Peter Gallagher links to a speech by Gary Banks, Chairman of Australia’s Productivity Commission, on that country’s high productivity growth of the past several years. He credits improvements in policy.

As you know, the reforms really began with the lowering of barriers to foreign competition in goods and financial markets in the 1980s. As tariff reform and takeover pressure began to bite, managers began to devote more attention to improving the performance of their business…
Reforming anti-competitive policy is generally a lot harder than implementing it. For one thing, producer interests (including employees) become rather attached to it and they fight hard to retain what they perceive as their entitlements. The story of economic liberalisation in Australia thus has as much to do with politics and institutions as with economics. That said, the economics profession in Australia has played an important role both in identifying necessary reforms and demonstrating the likely payoffs, and in selling reform to governments and the wider community.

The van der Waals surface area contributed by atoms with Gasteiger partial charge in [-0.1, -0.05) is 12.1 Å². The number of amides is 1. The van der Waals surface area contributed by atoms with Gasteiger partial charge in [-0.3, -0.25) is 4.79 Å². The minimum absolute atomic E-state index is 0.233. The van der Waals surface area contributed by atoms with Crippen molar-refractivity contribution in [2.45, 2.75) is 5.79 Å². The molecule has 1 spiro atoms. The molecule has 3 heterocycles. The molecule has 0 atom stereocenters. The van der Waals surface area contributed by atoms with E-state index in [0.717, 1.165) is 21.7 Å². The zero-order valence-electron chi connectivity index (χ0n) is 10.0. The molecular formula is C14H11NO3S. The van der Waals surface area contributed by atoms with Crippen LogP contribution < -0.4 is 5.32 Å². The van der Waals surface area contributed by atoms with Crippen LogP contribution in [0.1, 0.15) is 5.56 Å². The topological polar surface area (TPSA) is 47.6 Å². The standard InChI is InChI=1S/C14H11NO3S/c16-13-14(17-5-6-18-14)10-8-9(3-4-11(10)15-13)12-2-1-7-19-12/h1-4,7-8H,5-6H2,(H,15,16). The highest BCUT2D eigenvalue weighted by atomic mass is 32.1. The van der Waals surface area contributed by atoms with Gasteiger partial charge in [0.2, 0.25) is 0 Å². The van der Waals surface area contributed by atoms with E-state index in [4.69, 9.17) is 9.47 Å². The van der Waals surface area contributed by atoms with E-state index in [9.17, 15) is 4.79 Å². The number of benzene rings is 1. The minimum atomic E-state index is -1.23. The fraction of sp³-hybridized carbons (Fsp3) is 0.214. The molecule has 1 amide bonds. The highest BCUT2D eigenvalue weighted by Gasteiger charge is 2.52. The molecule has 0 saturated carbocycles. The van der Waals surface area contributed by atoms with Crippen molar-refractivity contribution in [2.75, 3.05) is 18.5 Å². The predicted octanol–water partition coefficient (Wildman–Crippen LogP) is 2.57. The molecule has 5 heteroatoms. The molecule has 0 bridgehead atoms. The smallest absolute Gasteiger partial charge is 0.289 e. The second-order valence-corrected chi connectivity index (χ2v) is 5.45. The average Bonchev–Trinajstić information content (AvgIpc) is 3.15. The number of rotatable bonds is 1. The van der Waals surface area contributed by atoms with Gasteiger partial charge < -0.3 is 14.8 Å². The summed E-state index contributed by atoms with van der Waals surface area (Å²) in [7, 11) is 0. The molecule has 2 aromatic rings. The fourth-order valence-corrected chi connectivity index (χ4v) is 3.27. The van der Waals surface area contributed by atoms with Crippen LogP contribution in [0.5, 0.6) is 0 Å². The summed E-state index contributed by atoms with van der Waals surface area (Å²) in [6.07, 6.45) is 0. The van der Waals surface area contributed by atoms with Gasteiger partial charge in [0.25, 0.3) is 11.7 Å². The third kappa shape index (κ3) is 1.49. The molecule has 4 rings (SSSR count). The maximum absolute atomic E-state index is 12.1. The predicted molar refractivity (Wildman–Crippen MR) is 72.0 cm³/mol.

For Discussion. Banks is saying that industries always ask for tariff protection, but in fact they are helped more by competitive pressure. Are there any counter-examples, of industries that were given protection but were able to increase productivity to return to the point where they were competitive internationally?